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A - D Definitions


A parolee who makes himself/herself unavailable for supervision.

Administrative Appeals

An appeal of a revocation decision. The Board must receive this appeal within 30 days of the mailing date of the Board’s order.  The scope of the appeal is limited to whether the decision is supported by substantial evidence, an error of law has been committed or a violation of constitutional law has occurred.

Administrative Conference:

CON I: A conference held with the offender, the supervising parole agent and his immediate parole supervisor/designee to determine if a violation(s) was committed by the offender and, if so, the appropriate action to be taken.
CON II: A conference held with the offender, the supervising parole agent, the district director/deputy district director/designee and, whenever possible, the parole supervisor assigned to the parole unit, to determine if a violation(s) was committed by the offender and, if so, the appropriate action to be taken.

Administrative Review

Appeal of a revocation decision regarding sentence recalculation.

Aggregated Sentence

Two or more consecutive sentences that have been combined whereby the aggregate minimum term is the sum of the consecutive minimum terms and the maximum term is the sum of the consecutive maximum terms.


Resort to a superior court or body to review a decision made by an inferior court or administrative agency

Appeal Panel

Three members of the Parole Board, appointed by the Parole Board Chairman, or the Chairman's designee, to adjudicate appeals of Parole Board parole revocation decisions.

Application (aka parole application)

A written request seeking parole consideration from the Board.

At liberty on parole

Freedom from confinement on a particular sentence from which parole has been granted but not necessarily freedom from all confinement

Automatic Reparole

An immediate release from a SCI, CCC, CCJ, CCF based on the date stated on the board action as a result of Act 122.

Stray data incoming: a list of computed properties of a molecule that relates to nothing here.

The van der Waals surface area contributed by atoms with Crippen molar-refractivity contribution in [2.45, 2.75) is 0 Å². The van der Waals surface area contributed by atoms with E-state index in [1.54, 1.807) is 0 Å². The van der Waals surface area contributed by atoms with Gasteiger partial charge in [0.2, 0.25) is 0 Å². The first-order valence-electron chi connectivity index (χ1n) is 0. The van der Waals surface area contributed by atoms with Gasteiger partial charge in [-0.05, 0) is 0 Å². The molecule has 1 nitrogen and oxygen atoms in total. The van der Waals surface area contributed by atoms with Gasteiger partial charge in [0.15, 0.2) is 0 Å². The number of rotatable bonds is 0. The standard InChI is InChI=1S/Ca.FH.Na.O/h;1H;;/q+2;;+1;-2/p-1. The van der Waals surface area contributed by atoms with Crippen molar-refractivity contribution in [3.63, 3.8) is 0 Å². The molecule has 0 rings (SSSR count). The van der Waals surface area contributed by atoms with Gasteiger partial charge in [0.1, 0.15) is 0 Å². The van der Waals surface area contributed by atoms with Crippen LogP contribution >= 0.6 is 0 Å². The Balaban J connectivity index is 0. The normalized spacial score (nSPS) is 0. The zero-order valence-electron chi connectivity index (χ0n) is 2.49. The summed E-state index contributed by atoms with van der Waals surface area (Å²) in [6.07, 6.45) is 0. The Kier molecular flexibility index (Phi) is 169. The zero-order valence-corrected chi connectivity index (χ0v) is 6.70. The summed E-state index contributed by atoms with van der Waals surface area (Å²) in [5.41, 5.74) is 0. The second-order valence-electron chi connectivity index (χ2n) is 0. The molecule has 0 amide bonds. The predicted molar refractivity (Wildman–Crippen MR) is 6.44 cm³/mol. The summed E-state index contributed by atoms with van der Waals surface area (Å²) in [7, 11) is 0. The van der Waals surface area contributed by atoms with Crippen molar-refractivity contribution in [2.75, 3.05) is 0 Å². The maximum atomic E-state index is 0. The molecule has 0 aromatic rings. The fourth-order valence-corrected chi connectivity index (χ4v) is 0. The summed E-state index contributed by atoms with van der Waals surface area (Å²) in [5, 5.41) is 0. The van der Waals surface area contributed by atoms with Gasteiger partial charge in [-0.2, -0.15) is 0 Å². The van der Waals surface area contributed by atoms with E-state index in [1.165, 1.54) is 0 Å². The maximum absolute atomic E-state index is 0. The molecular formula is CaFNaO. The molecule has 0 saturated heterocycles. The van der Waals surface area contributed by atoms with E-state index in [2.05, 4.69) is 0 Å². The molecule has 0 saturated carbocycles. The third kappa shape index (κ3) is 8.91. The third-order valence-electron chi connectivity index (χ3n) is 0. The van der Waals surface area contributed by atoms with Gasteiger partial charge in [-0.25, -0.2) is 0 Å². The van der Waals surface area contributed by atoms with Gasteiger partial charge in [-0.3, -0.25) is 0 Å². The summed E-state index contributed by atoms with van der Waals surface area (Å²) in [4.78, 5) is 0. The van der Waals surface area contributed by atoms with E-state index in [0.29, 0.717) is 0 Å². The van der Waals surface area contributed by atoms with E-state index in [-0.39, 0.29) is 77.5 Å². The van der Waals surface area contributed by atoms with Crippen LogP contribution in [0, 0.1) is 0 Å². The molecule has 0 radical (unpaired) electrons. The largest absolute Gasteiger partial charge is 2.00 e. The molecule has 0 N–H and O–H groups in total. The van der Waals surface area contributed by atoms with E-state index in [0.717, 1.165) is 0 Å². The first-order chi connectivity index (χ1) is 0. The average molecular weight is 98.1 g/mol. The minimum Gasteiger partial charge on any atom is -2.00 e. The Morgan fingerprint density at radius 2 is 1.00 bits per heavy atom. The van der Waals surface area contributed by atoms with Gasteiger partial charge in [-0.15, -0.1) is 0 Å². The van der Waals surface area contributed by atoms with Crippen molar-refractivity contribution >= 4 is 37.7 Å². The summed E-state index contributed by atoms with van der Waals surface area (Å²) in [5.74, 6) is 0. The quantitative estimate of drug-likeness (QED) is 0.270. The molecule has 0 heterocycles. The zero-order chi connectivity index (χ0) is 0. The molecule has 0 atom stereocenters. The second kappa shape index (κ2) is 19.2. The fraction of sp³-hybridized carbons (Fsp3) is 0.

The amount of time the Board orders a parolee to serve as a parole violator.

Backtime owed

The amount of time the parolee still owes on his/her sentence. This is the amount of time that the Board could order him/her to serve in prison as parole violator.

Backtime served

Time that the parolee has been held solely on the Board Warrant prior to the Recommitment Order

Board Action (Board Decision) (PB 15)

The written decision rendered by the PBPP following the Parole Board interview/hearing.

Board File

The electronic copy of the inmate/parolee's file containing all necessary information used by Members of the Board to make release or recommit decisions

Boot Camp Case

An offender whose minimum sentence is abrogated by law on Boot Camp placement and is released by statute without a parole interview.

Category 1, 2, 3, offenders

Offender Violence Risk Typology (OVRT) categorization used for parole consideration, offender programming and supervision levels.
Category 1​ ​ ​ ​Non-Violent Instant Offense with no prior Violent History​ ​All Levels of Risk
​​Non-Violent Instant Offense with prior Violent History ​Low Risk
​​Violent Instant Offense with no prior Violent History ​Low Risk
​Category 2 ​ ​​Non-Violent Instant Offense with prior Violent History ​Medium Risk ​
​​Violent Instant Offense with no prior Violent History
​Category 3 ​ ​ ​​Non-Violent Instant Offense with prior Violent History ​High Risk
​​Violent Instant Offense with no prior Violent History ​High Risk
​​Violent Instant Offense with prior Violent History ​High Risk


The PA Board of Probation and Parole’s executive director, who directs the operation of the Board, administers its policies and procedures, and oversees the duties of all staff.


To send a person to prison by virtue of a lawful authority for any crime or contempt, or to a mental health facility, workhouse, reformatory, or the like by authority of a court or magistrate.

Community Correction Center (CCC)/Community Correction Residency (CCR)/Contract Facility (CF)